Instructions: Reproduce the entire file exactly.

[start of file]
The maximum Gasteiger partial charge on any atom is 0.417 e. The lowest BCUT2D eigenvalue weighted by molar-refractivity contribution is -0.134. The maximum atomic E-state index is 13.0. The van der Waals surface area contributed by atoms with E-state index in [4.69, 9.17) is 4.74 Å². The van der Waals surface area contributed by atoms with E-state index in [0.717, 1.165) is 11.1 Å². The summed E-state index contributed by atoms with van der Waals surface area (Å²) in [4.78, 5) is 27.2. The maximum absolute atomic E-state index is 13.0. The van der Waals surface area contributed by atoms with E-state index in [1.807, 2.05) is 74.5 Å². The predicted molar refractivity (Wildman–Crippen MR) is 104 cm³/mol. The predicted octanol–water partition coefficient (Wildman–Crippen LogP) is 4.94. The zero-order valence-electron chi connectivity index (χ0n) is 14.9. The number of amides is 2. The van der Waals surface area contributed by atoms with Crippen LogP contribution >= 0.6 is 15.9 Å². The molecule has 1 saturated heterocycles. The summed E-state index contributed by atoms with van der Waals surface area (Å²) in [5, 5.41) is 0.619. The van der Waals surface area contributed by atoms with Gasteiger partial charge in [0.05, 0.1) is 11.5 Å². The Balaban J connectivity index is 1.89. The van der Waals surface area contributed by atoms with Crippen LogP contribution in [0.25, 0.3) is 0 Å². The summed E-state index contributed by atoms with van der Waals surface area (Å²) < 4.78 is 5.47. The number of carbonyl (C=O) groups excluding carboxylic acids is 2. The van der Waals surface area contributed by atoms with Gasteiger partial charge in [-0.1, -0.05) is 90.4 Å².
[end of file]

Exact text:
The maximum Gasteiger partial charge on any atom is 0.417 e. The lowest BCUT2D eigenvalue weighted by molar-refractivity contribution is -0.134. The maximum atomic E-state index is 13.0. The van der Waals surface area contributed by atoms with E-state index in [4.69, 9.17) is 4.74 Å². The van der Waals surface area contributed by atoms with E-state index in [0.717, 1.165) is 11.1 Å². The summed E-state index contributed by atoms with van der Waals surface area (Å²) in [4.78, 5) is 27.2. The maximum absolute atomic E-state index is 13.0. The van der Waals surface area contributed by atoms with E-state index in [1.807, 2.05) is 74.5 Å². The predicted molar refractivity (Wildman–Crippen MR) is 104 cm³/mol. The predicted octanol–water partition coefficient (Wildman–Crippen LogP) is 4.94. The zero-order valence-electron chi connectivity index (χ0n) is 14.9. The number of amides is 2. The van der Waals surface area contributed by atoms with Crippen LogP contribution >= 0.6 is 15.9 Å². The molecule has 1 saturated heterocycles. The summed E-state index contributed by atoms with van der Waals surface area (Å²) in [5, 5.41) is 0.619. The van der Waals surface area contributed by atoms with Gasteiger partial charge in [0.05, 0.1) is 11.5 Å². The Balaban J connectivity index is 1.89. The van der Waals surface area contributed by atoms with Crippen LogP contribution in [0.25, 0.3) is 0 Å². The summed E-state index contributed by atoms with van der Waals surface area (Å²) < 4.78 is 5.47. The number of carbonyl (C=O) groups excluding carboxylic acids is 2. The van der Waals surface area contributed by atoms with Gasteiger partial charge in [-0.1, -0.05) is 90.4 Å².